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Old 26th December 2011, 06:18 AM   #1
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Default speaker ideas for FRFR rigs?

Hello every one, I've been lurking around here for a while now.
Gathering info about speakers, trying to see which and what gives the most flat response. I've noticed a lot of people around here, don't know a lot about FRFR guitar rigs. FRFR just means Full Range Flat Response.
A lot of guitar have moved to this setup, so a bunch of guitarist have been using PA speakers, and speaker impulses to get the tone they want.
I have a rig that I'm trying to run FRFR. I can't afford a mackie 1221, and plus, I love building things.
(My guitar is tuned in perfect fifths, with the lowest note being a F-0. so it plays the role of a bass also.)
So I was looking at ESLs for my speakers. so I thought about asking you guys what are your thoughts, ideas, and suggestions about this?
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Old 26th December 2011, 09:33 AM   #2
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So you get something essentially flat from say 60Hz to 18kHz (usual for a 12"+comp. tweeter), and use that for guitar?
I'm assuming some kind of eq is being employed to get rid of the upper harmonics of the distortion (think it's the 7th that's dischordant).

Anyway. ESLs won't (I suspect) do what you want - certainly not for a gig.
While they sound nice enough for home hifi, they're a pig to drive (apparently dropping to <1ohm in the high frequencies), and have rather limited power handling, so you'd need several large panels for a gig situation - drum kits are incredibly loud.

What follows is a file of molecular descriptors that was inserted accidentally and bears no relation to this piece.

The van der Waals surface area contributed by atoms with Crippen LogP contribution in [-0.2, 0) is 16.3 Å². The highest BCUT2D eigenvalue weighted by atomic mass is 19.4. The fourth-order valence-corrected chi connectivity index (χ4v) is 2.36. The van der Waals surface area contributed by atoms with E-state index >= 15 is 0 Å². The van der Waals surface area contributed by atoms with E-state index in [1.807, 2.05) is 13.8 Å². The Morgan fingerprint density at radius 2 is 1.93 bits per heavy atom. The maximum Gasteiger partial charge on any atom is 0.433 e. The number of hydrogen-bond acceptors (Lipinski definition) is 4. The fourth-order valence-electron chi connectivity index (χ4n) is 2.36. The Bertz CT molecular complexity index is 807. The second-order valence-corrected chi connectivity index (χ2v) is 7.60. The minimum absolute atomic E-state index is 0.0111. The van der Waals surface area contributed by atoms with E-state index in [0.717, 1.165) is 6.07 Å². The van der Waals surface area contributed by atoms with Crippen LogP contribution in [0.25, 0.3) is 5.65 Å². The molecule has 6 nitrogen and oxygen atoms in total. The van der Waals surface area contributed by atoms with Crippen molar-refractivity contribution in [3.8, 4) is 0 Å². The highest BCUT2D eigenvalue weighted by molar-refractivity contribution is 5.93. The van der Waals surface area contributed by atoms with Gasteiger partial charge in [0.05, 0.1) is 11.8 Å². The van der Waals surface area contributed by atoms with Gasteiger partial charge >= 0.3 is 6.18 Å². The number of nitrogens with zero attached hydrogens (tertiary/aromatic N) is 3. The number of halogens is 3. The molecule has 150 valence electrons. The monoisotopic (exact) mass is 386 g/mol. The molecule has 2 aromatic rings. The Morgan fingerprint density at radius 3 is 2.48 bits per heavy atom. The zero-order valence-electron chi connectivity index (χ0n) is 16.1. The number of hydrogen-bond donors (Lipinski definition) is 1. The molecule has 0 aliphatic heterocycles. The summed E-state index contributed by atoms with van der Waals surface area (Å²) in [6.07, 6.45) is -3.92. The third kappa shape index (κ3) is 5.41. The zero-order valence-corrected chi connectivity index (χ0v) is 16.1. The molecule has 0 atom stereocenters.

Also, ESLs are dipole, so suffer loss in efficiency in the low frequencies.

IMO, not a good idea unless it can all be mic'd up, reducing the max.SPL needed.

So, how loud does it need to be?

Chris
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Old 26th December 2011, 10:37 AM   #3
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Quote:
Originally Posted by VicesLIkeVipers View Post
Hello every one, I've been lurking around here for a while now.
Gathering info about speakers, trying to see which and what gives the most flat response. I've noticed a lot of people around here, don't know a lot about FRFR guitar rigs. FRFR just means Full Range Flat Response.
A lot of guitar have moved to this setup, so a bunch of guitarist have been using PA speakers, and speaker impulses to get the tone they want.
I have a rig that I'm trying to run FRFR. I can't afford a mackie 1221, and plus, I love building things.
(My guitar is tuned in perfect fifths, with the lowest note being a F-0. so it plays the role of a bass also.)
So I was looking at ESLs for my speakers. so I thought about asking you guys what are your thoughts, ideas, and suggestions about this?
I think it's a really silly idea all round

The point of guitar amps is to give you the sound you want, you don't usually want them flat.

If you do?, then simply DI to the PA - job done.
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Old 26th December 2011, 07:27 PM   #4
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I think it's a really silly idea all round

The point of guitar amps is to give you the sound you want, you don't usually want them flat.

If you do?, then simply DI to the PA - job done.
Or just pick up a few hifi speakers from a goodwill store. Picked up a couple older Technics speakers for $15, probably blow away a ESL in terms of loudness and portability never mind amp requirements.

I have not noticed guitar players trying to use flat speakers. Cleaner players have used JBL's or Electrovoice PA speakers if they were playing clean Country or Jazz but most still like the traditional guitar sounds which a lot comes from the speaker. But to each his own.
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Old 26th December 2011, 10:57 PM   #5
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A full range system has merit for some players especially acoustic or rythym players. Plugging a guitar preamp into a typical HiFi system is usually a good way to blow the speaker.

I have plugged my guitar preamp into a Tubelab Simple P-P HiFi amp (2 X 15 watt using EL84's) and played it through my EZ-10 horns which have Audio Nirvana full range drivers. It sounds great and crystal clear, but I am afraid to crank it to full tilt nor do I know how well the drivers would hold up over time.